New Zealand Designer David Trubridge

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Courtesy of David Trubridge.

SHUNTED TO THE EDGE OF THE WORLD by the forces of continental drift, New Zealand wasn’t a particularly practical place for Europeans to settle following its 1642 discovery by Dutch explorer Abel Tasman. But the challenge of surviving, let alone importing necessities and producing competitive goods for export, engendered “Kiwi ingenuity”—no, not the flightless native bird’s talent for adapting to an ever-direr existential plight—the pragmatic, DIY ethos of the islanders. Kiwi ingenuity lives on in their maker descendants. “If you want the essence of New Zealand design you’ll find it in craft,” writes Down Under design critic Douglas Lloyd Jenkins. “Designers tend to work in very small runs—and make things themselves.”

That has something to do with the current trade situation. The country lost the incentive to manufacture goods at home after protectionist policies were rolled back in the 1980s, a Turn of events that marked the end of design’s mid-century golden days, when furniture producers such as John Crichton and Garth Chester (inventor of the first cantilevered plywood chair), and industrial designer Gifford Jackson were making their mark on Australasia and the world. But just because the field’s been winnowed doesn’t mean it’s disappeared. The work of the new guard—designers like Carin Wilson, Katy Wallace, Humphrey Ikin, and Jeremy Cole—is certainly worthy, and that of the mid-centurians is much in demand, and can still be had (for a pretty penny) at establishments such as Mr. Bigglesworthy in Auckland. And while New Zealand has lost its share of homegrown talent to the charms of London and New York (which country hasn’t?), it’s made up the difference by luring the likes of Phil Horner and David Trubridge away from the northern hemisphere.

The prototype for the Maru lamp, designed 2018, projects hypnotic layers of shadow when lit. Courtesy of David Trubridge. Bill Hedges photo.

WHEN ASKED ABOUT HIS WORK, David Trubridge brings up a TEDx lecture that his son William, a world-class free diver, delivered in Christchurch in October. “He talk[ed] about diving being almost a metaphor for us in our lives,” Trubridge says. “We have this surface world that we live in, but the deeper you go the more you discover, the more you learn about real things that happened deep down. . . . When you can see down into those still, clear waters you can see a long way and see some amazing stuff lurking down there.”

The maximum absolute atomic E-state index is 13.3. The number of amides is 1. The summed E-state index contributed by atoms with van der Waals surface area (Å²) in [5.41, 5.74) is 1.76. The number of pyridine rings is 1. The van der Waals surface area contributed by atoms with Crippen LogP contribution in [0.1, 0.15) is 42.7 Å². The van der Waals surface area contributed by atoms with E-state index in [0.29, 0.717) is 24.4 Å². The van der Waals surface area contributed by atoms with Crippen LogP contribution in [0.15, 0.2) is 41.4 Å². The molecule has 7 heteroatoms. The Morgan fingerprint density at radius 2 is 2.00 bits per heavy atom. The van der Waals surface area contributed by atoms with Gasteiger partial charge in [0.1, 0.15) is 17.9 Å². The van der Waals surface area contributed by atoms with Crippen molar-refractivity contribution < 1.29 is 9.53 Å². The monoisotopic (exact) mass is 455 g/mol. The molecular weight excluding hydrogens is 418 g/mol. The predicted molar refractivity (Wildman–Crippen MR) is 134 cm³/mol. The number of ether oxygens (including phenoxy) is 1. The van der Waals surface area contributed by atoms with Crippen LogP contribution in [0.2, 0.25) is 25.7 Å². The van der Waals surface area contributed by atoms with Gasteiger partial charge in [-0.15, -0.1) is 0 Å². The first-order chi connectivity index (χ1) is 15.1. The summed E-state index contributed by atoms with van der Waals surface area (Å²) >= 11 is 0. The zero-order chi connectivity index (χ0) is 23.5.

Trubridge spent ten years sailing around the world before landing in New Zealand, and what he has “seen” in the deep he brought to the surface in the form of polyhedral lattice lighting that calls to mind plankton, brain coral, sea urchins, and shrimp. His material of choice is beige bamboo plywood, which contrasts mightily with the slick glass, metal, and plastic lighting to be found in design showrooms the world round. Everything is made in his all-in-one studio, manufactory, and showroom outside Hastings, and put together by the buyer. It would be terribly uneconomical to ship his creations—some of which measure nearly five feet across—already assembled, so he depends on what he calls the “seed system” to get his lights to customers: kit sets and flat packs. “Why transport one tree in a truck from A to B when you could fill that truck with thousands of seeds?” he asks in a YouTube video that describes his process and philosophy. While he admits that some buyers resent having to put his designs together themselves, he hopes that, for others, a connection to the craft will make their owners cherish the lights all the more.

Trubridge’s Coral pendants with orange finish, 2002, are minimalist expressions of coral’s natural geometry. Courtesy of David Trubridge. Bill Hedges photo.